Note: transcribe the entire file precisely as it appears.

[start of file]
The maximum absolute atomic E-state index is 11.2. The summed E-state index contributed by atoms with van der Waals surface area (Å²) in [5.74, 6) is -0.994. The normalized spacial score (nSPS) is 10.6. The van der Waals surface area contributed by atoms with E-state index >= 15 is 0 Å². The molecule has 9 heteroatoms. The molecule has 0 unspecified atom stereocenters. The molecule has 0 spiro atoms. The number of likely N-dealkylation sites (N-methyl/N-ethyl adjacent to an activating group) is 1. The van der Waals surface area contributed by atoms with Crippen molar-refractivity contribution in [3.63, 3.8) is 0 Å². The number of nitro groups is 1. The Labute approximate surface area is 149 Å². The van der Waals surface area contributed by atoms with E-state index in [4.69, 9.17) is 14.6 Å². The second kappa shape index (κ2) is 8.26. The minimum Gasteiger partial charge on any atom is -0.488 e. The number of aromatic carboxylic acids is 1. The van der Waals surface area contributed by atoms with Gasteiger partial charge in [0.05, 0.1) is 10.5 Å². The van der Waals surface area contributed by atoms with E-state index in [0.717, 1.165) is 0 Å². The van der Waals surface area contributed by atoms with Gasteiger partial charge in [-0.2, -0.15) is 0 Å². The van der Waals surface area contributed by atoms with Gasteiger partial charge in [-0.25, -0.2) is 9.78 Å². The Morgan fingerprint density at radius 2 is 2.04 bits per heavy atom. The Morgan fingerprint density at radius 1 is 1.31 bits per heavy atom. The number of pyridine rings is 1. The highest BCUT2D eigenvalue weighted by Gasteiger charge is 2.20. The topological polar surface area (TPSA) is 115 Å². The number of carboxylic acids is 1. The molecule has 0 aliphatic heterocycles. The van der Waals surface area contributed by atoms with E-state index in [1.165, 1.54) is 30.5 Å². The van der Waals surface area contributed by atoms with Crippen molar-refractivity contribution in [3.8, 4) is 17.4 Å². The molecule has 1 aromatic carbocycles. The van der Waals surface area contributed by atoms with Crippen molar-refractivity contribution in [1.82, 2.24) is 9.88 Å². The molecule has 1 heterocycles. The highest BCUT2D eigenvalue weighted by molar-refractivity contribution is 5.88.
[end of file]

The maximum absolute atomic E-state index is 11.2. The summed E-state index contributed by atoms with van der Waals surface area (Å²) in [5.74, 6) is -0.994. The normalized spacial score (nSPS) is 10.6. The van der Waals surface area contributed by atoms with E-state index >= 15 is 0 Å². The molecule has 9 heteroatoms. The molecule has 0 unspecified atom stereocenters. The molecule has 0 spiro atoms. The number of likely N-dealkylation sites (N-methyl/N-ethyl adjacent to an activating group) is 1. The van der Waals surface area contributed by atoms with Crippen molar-refractivity contribution in [3.63, 3.8) is 0 Å². The number of nitro groups is 1. The Labute approximate surface area is 149 Å². The van der Waals surface area contributed by atoms with E-state index in [4.69, 9.17) is 14.6 Å². The second kappa shape index (κ2) is 8.26. The minimum Gasteiger partial charge on any atom is -0.488 e. The number of aromatic carboxylic acids is 1. The van der Waals surface area contributed by atoms with Gasteiger partial charge in [0.05, 0.1) is 10.5 Å². The van der Waals surface area contributed by atoms with E-state index in [0.717, 1.165) is 0 Å². The van der Waals surface area contributed by atoms with Gasteiger partial charge in [-0.2, -0.15) is 0 Å². The van der Waals surface area contributed by atoms with Gasteiger partial charge in [-0.25, -0.2) is 9.78 Å². The Morgan fingerprint density at radius 2 is 2.04 bits per heavy atom. The Morgan fingerprint density at radius 1 is 1.31 bits per heavy atom. The number of pyridine rings is 1. The highest BCUT2D eigenvalue weighted by Gasteiger charge is 2.20. The topological polar surface area (TPSA) is 115 Å². The number of carboxylic acids is 1. The molecule has 0 aliphatic heterocycles. The van der Waals surface area contributed by atoms with E-state index in [1.165, 1.54) is 30.5 Å². The van der Waals surface area contributed by atoms with Crippen molar-refractivity contribution in [3.8, 4) is 17.4 Å². The molecule has 1 aromatic carbocycles. The van der Waals surface area contributed by atoms with Crippen molar-refractivity contribution in [1.82, 2.24) is 9.88 Å². The molecule has 1 heterocycles. The highest BCUT2D eigenvalue weighted by molar-refractivity contribution is 5.88.